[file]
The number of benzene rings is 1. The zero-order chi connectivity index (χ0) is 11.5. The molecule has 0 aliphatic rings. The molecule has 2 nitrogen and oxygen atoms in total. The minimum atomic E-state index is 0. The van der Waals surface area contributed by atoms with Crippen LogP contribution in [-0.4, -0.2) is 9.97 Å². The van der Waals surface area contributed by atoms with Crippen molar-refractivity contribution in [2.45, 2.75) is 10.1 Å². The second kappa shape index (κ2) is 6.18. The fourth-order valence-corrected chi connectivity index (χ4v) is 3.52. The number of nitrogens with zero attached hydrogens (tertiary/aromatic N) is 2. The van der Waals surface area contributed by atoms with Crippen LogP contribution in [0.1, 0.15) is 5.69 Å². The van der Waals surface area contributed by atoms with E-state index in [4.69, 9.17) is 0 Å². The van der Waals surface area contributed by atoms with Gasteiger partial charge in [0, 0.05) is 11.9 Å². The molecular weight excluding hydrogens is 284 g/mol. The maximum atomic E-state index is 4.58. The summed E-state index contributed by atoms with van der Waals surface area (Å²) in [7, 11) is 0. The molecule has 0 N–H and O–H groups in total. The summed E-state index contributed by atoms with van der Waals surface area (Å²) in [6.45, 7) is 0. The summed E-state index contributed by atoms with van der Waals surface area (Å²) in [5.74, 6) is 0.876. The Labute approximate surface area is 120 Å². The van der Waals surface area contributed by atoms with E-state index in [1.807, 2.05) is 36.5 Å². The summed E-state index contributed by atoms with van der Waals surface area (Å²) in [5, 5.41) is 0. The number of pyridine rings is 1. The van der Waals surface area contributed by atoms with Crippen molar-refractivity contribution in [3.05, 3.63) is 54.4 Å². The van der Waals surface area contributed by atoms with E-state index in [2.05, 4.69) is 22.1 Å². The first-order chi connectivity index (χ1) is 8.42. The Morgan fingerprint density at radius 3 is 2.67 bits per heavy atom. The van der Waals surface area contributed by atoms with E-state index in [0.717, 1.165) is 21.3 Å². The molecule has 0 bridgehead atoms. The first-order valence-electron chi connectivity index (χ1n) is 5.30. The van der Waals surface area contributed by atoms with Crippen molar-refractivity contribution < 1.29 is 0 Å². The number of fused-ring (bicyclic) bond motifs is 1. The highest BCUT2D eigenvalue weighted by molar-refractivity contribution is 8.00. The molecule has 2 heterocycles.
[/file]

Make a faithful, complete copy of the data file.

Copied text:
The number of benzene rings is 1. The zero-order chi connectivity index (χ0) is 11.5. The molecule has 0 aliphatic rings. The molecule has 2 nitrogen and oxygen atoms in total. The minimum atomic E-state index is 0. The van der Waals surface area contributed by atoms with Crippen LogP contribution in [-0.4, -0.2) is 9.97 Å². The van der Waals surface area contributed by atoms with Crippen molar-refractivity contribution in [2.45, 2.75) is 10.1 Å². The second kappa shape index (κ2) is 6.18. The fourth-order valence-corrected chi connectivity index (χ4v) is 3.52. The number of nitrogens with zero attached hydrogens (tertiary/aromatic N) is 2. The van der Waals surface area contributed by atoms with Crippen LogP contribution in [0.1, 0.15) is 5.69 Å². The van der Waals surface area contributed by atoms with E-state index in [4.69, 9.17) is 0 Å². The van der Waals surface area contributed by atoms with Gasteiger partial charge in [0, 0.05) is 11.9 Å². The molecular weight excluding hydrogens is 284 g/mol. The maximum atomic E-state index is 4.58. The summed E-state index contributed by atoms with van der Waals surface area (Å²) in [7, 11) is 0. The molecule has 0 N–H and O–H groups in total. The summed E-state index contributed by atoms with van der Waals surface area (Å²) in [6.45, 7) is 0. The summed E-state index contributed by atoms with van der Waals surface area (Å²) in [5.74, 6) is 0.876. The Labute approximate surface area is 120 Å². The van der Waals surface area contributed by atoms with E-state index in [1.807, 2.05) is 36.5 Å². The summed E-state index contributed by atoms with van der Waals surface area (Å²) in [5, 5.41) is 0. The number of pyridine rings is 1. The van der Waals surface area contributed by atoms with Crippen molar-refractivity contribution in [3.05, 3.63) is 54.4 Å². The van der Waals surface area contributed by atoms with E-state index in [2.05, 4.69) is 22.1 Å². The first-order chi connectivity index (χ1) is 8.42. The Morgan fingerprint density at radius 3 is 2.67 bits per heavy atom. The van der Waals surface area contributed by atoms with E-state index in [0.717, 1.165) is 21.3 Å². The molecule has 0 bridgehead atoms. The first-order valence-electron chi connectivity index (χ1n) is 5.30. The van der Waals surface area contributed by atoms with Crippen molar-refractivity contribution < 1.29 is 0 Å². The number of fused-ring (bicyclic) bond motifs is 1. The highest BCUT2D eigenvalue weighted by molar-refractivity contribution is 8.00. The molecule has 2 heterocycles.